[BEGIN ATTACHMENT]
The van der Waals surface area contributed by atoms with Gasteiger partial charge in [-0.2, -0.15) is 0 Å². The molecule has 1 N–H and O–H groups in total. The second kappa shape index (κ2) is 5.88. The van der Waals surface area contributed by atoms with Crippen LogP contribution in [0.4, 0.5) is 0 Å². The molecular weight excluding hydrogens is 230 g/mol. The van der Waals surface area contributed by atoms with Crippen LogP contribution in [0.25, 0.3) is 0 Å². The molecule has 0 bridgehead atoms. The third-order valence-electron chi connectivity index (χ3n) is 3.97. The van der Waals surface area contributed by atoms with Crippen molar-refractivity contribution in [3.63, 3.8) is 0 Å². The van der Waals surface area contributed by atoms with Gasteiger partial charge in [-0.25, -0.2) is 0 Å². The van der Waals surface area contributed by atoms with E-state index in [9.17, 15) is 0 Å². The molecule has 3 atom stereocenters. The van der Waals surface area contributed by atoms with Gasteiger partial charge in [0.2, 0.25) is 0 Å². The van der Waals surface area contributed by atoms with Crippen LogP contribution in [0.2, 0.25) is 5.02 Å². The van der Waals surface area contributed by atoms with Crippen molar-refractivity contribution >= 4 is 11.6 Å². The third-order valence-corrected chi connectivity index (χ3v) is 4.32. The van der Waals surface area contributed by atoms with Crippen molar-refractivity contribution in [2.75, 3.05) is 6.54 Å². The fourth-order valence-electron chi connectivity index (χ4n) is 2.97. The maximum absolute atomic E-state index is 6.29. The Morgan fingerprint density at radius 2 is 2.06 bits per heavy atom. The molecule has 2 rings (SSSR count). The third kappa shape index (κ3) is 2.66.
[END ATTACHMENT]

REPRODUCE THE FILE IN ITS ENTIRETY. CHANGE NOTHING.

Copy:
The van der Waals surface area contributed by atoms with Gasteiger partial charge in [-0.2, -0.15) is 0 Å². The molecule has 1 N–H and O–H groups in total. The second kappa shape index (κ2) is 5.88. The van der Waals surface area contributed by atoms with Crippen LogP contribution in [0.4, 0.5) is 0 Å². The molecular weight excluding hydrogens is 230 g/mol. The van der Waals surface area contributed by atoms with Crippen LogP contribution in [0.25, 0.3) is 0 Å². The molecule has 0 bridgehead atoms. The third-order valence-electron chi connectivity index (χ3n) is 3.97. The van der Waals surface area contributed by atoms with Crippen molar-refractivity contribution in [3.63, 3.8) is 0 Å². The van der Waals surface area contributed by atoms with Gasteiger partial charge in [-0.25, -0.2) is 0 Å². The van der Waals surface area contributed by atoms with E-state index in [9.17, 15) is 0 Å². The molecule has 3 atom stereocenters. The van der Waals surface area contributed by atoms with Gasteiger partial charge in [0.2, 0.25) is 0 Å². The van der Waals surface area contributed by atoms with Crippen LogP contribution in [0.2, 0.25) is 5.02 Å². The van der Waals surface area contributed by atoms with Crippen molar-refractivity contribution >= 4 is 11.6 Å². The third-order valence-corrected chi connectivity index (χ3v) is 4.32. The van der Waals surface area contributed by atoms with Crippen molar-refractivity contribution in [2.75, 3.05) is 6.54 Å². The fourth-order valence-electron chi connectivity index (χ4n) is 2.97. The maximum absolute atomic E-state index is 6.29. The Morgan fingerprint density at radius 2 is 2.06 bits per heavy atom. The molecule has 2 rings (SSSR count). The third kappa shape index (κ3) is 2.66.